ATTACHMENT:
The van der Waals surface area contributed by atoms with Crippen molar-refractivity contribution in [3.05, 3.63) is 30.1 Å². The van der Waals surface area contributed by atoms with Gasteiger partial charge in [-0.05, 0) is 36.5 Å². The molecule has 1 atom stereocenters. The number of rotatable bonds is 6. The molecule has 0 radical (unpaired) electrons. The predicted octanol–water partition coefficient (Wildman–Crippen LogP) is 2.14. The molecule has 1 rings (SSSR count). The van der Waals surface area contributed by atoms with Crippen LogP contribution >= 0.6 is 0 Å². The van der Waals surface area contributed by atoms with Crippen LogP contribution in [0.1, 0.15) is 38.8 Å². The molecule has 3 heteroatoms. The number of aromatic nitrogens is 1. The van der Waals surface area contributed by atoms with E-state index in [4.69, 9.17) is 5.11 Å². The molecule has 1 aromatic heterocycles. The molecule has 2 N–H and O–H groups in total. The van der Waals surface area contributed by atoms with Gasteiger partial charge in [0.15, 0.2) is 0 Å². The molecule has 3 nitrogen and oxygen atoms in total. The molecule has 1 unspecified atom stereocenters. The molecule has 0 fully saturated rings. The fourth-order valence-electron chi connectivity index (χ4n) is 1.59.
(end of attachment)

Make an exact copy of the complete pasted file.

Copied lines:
The van der Waals surface area contributed by atoms with Crippen molar-refractivity contribution in [3.05, 3.63) is 30.1 Å². The van der Waals surface area contributed by atoms with Gasteiger partial charge in [-0.05, 0) is 36.5 Å². The molecule has 1 atom stereocenters. The number of rotatable bonds is 6. The molecule has 0 radical (unpaired) electrons. The predicted octanol–water partition coefficient (Wildman–Crippen LogP) is 2.14. The molecule has 1 rings (SSSR count). The van der Waals surface area contributed by atoms with Crippen LogP contribution >= 0.6 is 0 Å². The van der Waals surface area contributed by atoms with Crippen LogP contribution in [0.1, 0.15) is 38.8 Å². The molecule has 3 heteroatoms. The number of aromatic nitrogens is 1. The van der Waals surface area contributed by atoms with E-state index in [4.69, 9.17) is 5.11 Å². The molecule has 1 aromatic heterocycles. The molecule has 2 N–H and O–H groups in total. The van der Waals surface area contributed by atoms with Gasteiger partial charge in [0.15, 0.2) is 0 Å². The molecule has 3 nitrogen and oxygen atoms in total. The molecule has 1 unspecified atom stereocenters. The molecule has 0 fully saturated rings. The fourth-order valence-electron chi connectivity index (χ4n) is 1.59.